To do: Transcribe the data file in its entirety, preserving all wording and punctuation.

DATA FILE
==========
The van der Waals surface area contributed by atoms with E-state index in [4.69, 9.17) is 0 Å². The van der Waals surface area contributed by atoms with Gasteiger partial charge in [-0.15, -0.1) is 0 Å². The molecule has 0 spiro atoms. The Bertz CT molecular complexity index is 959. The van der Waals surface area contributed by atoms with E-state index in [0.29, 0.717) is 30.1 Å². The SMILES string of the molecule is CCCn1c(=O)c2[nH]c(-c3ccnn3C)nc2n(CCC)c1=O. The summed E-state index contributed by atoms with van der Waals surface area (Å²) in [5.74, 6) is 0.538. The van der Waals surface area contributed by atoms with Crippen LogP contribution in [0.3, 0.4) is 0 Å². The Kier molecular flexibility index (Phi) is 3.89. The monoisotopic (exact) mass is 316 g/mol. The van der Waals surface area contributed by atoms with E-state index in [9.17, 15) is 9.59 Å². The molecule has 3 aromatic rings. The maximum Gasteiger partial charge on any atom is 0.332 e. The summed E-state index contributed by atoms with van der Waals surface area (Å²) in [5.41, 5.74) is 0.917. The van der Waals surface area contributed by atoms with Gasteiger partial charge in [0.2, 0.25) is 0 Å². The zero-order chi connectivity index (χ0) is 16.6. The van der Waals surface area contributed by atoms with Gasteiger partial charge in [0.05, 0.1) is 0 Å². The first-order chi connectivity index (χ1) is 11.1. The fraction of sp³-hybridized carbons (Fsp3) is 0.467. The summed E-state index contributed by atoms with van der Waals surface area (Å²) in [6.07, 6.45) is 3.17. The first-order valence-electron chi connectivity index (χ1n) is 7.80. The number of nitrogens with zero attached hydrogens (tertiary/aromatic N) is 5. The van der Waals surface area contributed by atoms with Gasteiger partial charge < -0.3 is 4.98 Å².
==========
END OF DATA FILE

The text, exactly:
The van der Waals surface area contributed by atoms with E-state index in [4.69, 9.17) is 0 Å². The van der Waals surface area contributed by atoms with Gasteiger partial charge in [-0.15, -0.1) is 0 Å². The molecule has 0 spiro atoms. The Bertz CT molecular complexity index is 959. The van der Waals surface area contributed by atoms with E-state index in [0.29, 0.717) is 30.1 Å². The SMILES string of the molecule is CCCn1c(=O)c2[nH]c(-c3ccnn3C)nc2n(CCC)c1=O. The summed E-state index contributed by atoms with van der Waals surface area (Å²) in [5.74, 6) is 0.538. The van der Waals surface area contributed by atoms with Crippen LogP contribution in [0.3, 0.4) is 0 Å². The Kier molecular flexibility index (Phi) is 3.89. The monoisotopic (exact) mass is 316 g/mol. The van der Waals surface area contributed by atoms with E-state index in [9.17, 15) is 9.59 Å². The molecule has 3 aromatic rings. The maximum Gasteiger partial charge on any atom is 0.332 e. The summed E-state index contributed by atoms with van der Waals surface area (Å²) in [5.41, 5.74) is 0.917. The van der Waals surface area contributed by atoms with Gasteiger partial charge in [0.2, 0.25) is 0 Å². The zero-order chi connectivity index (χ0) is 16.6. The van der Waals surface area contributed by atoms with Gasteiger partial charge in [0.05, 0.1) is 0 Å². The first-order chi connectivity index (χ1) is 11.1. The fraction of sp³-hybridized carbons (Fsp3) is 0.467. The summed E-state index contributed by atoms with van der Waals surface area (Å²) in [6.07, 6.45) is 3.17. The first-order valence-electron chi connectivity index (χ1n) is 7.80. The number of nitrogens with zero attached hydrogens (tertiary/aromatic N) is 5. The van der Waals surface area contributed by atoms with Gasteiger partial charge < -0.3 is 4.98 Å².